Vehicles and other property may be seized for controlled substance violations. The state has 60 days after seizure to file a forfeiture proceeding. They must notify all those who have an interest in the property. A person with an interest in the property must file a response within 20 days of service.

See

  • Nevada Rev. Stat. §§ 179.1164 – 179.1171 

Miscellaneous

Knowingly maintaining a structure used for drug offenses

Opening or maintaining a place for the purpose of selling, giving away, or using marijuana is a category B felony punishable by a minimum of 1 year and maximum of 6 years imprisonment and a fine up to $10,000. A second offense of this type or a first offense of this type if the offender had a previous drug-related felony is a category B felony punishable by a minimum of 2 years and maximum of 10 years imprisonment and a fine up to $20,000.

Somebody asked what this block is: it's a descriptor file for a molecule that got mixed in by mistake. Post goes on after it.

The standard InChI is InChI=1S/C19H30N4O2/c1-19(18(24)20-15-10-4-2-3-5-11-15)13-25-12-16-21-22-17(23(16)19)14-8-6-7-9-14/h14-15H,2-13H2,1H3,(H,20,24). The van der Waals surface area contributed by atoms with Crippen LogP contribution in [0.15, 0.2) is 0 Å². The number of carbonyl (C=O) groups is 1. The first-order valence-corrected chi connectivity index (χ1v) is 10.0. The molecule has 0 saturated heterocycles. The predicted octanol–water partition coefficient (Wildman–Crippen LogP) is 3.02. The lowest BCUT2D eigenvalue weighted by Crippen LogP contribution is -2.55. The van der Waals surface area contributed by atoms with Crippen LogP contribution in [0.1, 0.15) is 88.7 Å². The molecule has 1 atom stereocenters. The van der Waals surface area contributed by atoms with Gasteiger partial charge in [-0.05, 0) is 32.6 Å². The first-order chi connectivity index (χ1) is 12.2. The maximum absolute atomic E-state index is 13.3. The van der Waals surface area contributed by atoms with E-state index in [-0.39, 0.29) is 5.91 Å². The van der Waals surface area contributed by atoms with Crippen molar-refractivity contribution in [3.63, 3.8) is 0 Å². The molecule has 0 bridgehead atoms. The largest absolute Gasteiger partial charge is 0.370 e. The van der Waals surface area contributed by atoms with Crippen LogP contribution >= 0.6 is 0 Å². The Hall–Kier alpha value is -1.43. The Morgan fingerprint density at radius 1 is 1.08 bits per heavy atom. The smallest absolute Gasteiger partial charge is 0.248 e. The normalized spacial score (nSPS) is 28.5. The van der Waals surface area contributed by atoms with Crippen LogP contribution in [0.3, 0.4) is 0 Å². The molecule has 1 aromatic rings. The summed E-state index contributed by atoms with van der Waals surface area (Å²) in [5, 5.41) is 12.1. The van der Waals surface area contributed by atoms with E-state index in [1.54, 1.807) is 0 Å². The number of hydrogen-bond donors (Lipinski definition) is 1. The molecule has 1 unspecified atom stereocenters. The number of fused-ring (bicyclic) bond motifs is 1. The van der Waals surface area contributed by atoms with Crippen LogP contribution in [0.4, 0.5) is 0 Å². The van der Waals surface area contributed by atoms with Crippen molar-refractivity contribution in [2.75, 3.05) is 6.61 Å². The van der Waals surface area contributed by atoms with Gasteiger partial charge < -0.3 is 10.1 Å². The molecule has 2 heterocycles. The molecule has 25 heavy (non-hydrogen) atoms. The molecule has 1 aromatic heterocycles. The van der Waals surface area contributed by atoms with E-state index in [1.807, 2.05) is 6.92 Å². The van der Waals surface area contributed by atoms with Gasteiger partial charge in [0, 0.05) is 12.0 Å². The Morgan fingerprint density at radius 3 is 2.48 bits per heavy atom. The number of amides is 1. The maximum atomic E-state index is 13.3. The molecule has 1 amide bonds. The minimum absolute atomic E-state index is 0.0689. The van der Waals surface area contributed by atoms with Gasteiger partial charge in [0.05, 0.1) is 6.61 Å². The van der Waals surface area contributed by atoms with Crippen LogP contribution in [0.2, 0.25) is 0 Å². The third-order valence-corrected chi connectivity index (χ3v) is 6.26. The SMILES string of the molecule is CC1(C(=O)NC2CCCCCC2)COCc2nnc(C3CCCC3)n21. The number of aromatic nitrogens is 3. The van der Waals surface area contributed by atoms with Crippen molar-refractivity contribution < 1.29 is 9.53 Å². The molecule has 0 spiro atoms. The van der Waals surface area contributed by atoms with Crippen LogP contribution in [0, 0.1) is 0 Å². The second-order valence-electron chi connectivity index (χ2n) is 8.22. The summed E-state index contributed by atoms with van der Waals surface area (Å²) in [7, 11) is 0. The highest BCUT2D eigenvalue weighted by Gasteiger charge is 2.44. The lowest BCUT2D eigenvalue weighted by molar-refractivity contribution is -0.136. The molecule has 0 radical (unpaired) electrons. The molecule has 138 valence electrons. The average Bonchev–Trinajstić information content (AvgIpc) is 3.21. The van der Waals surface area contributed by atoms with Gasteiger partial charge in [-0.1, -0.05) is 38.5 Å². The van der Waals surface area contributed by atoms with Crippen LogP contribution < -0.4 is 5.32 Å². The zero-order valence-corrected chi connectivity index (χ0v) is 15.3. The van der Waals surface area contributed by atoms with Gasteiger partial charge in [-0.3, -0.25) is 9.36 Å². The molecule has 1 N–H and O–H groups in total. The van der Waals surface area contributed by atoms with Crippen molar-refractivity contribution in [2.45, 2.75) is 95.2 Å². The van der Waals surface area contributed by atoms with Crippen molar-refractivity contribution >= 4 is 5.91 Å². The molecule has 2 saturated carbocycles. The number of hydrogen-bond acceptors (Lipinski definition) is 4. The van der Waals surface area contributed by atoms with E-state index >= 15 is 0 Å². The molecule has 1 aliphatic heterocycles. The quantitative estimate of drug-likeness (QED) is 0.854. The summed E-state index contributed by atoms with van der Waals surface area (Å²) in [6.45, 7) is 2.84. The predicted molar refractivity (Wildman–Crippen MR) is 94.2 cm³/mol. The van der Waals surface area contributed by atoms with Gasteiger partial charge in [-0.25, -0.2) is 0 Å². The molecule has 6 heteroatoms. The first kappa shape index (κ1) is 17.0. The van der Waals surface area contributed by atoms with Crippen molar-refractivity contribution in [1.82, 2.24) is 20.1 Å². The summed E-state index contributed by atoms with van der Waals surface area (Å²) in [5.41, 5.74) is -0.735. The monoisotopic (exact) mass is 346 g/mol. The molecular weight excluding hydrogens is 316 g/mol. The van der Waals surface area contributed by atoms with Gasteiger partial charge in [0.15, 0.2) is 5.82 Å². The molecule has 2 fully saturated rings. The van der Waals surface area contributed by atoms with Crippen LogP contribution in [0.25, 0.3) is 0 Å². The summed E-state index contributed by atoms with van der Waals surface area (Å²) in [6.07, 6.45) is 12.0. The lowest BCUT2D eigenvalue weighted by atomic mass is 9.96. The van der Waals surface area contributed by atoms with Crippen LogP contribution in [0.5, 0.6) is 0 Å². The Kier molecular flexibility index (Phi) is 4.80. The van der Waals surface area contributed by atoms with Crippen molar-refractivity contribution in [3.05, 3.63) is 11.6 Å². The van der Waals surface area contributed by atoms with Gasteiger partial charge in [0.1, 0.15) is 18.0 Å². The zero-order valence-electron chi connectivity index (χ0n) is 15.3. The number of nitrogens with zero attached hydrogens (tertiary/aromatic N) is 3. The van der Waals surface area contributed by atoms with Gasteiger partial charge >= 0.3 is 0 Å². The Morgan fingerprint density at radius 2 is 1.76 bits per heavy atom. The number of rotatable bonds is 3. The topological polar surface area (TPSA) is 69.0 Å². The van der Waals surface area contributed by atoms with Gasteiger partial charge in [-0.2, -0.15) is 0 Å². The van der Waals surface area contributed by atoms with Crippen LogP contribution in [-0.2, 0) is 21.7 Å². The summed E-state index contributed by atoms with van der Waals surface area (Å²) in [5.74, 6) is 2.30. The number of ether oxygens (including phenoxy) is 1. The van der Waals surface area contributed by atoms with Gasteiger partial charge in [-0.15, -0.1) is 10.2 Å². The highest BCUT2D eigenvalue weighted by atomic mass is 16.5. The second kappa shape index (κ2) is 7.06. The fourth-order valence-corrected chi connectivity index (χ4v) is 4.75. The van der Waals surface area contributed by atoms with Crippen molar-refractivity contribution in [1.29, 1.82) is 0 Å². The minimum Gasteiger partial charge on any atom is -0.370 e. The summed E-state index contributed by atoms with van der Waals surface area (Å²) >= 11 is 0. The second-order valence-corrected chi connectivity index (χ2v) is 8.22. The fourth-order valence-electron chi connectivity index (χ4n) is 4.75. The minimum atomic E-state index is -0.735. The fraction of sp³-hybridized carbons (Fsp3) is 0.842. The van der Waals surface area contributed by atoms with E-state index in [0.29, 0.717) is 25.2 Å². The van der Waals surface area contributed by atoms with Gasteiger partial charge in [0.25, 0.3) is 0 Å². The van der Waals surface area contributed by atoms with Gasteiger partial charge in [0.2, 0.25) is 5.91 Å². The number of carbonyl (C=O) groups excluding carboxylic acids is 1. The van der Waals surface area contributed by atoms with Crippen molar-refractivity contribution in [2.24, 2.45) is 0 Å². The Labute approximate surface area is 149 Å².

See

  • Nevada Rev. Stat. § 453.316
Controlled substances homicide

If marijuana proximately causes the death of a person, the person who delivered the marijuana to him may be guilty of murder.

See

  • Nevada Rev. Stat. § 453.333
Civil penalties

The state of Nevada is entitled to civil penalties recoverable from certain marijuana offenders. If the amount involved was 100 pounds or more but less than 2,000 pounds, the state is entitled up to $350,000. If the amount was 2,000 pounds or more but less than 10,000 pounds, the state is entitled up to $700,000. If the amount was 10,000 pounds or more, the state is entitled to $1,000,000.

See

  • Nevada Rev. Stat. § 453.5531(1) 
Driver’s license suspension